This pillar addresses foundational work to enable the other three strategic pillars. While it is important to recognise that developing a regenerative visitor economy will be a journey of learning aligned to core values and guiding principles, the success of this plan will be enabled by ensuring the district has the necessary:
- Data to inform future projects.
- Clarity of assignment of responsibilities.
- Financial resources and ability to secure additional funding.
- Capabilities and organisational change management process.
- Connection to other relevant plans and bodies of work.
- Alignment and coordination with local, regional and national planning and strategies for tourism and the visitor economy.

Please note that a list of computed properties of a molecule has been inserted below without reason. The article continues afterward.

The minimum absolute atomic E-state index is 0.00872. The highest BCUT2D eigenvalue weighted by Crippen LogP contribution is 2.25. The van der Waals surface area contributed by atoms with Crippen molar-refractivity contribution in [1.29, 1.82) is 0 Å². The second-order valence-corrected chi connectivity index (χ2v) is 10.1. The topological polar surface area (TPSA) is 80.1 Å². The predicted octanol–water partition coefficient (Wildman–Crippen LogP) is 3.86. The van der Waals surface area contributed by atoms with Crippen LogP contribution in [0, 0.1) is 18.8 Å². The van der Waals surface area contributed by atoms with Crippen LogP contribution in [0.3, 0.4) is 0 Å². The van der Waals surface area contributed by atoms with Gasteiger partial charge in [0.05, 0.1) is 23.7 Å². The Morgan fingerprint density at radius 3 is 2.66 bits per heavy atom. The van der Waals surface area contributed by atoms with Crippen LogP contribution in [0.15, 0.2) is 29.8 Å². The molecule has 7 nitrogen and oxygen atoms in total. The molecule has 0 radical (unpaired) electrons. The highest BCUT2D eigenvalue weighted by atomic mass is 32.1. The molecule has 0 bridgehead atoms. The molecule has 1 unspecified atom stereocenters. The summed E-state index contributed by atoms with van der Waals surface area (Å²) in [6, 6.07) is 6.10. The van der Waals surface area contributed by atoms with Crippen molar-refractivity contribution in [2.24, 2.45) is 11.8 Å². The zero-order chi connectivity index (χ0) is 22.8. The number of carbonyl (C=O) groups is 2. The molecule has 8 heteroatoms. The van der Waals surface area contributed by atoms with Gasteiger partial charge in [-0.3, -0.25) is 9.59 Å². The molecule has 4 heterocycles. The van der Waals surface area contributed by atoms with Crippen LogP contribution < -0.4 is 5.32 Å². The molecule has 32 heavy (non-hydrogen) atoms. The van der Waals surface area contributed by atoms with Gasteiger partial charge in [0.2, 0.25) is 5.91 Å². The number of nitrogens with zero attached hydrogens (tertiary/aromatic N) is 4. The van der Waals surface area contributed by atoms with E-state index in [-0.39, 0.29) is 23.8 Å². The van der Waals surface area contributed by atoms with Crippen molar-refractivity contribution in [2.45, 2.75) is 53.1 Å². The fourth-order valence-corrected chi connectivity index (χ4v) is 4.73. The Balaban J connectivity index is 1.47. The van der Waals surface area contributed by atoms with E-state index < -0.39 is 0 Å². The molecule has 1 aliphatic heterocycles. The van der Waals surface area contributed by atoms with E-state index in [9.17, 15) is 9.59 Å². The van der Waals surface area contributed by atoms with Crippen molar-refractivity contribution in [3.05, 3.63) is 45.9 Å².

- Partnerships between the RTOs, QLDC, Kāi Tahu and Department of Conservation, along with other key stakeholders including tourism businesses.
- Governance structure.
- Awareness and participation from among tourism stakeholders, communities, and relevant agencies.
- Foundational project 1: Framework for governance and review
- Foundational project 2: Operationalise projects
- Foundational project 3: Data and measurement framework
- Foundational project 4: Update Queenstown Lakes brand and marketing strategies
- Develop a robust governance model that includes a reporting and review cadence.
- Establish an implementation plan and communications structure.
- Establish data collection and reporting systems. Align brand and marketing activities with regenerative tourism goals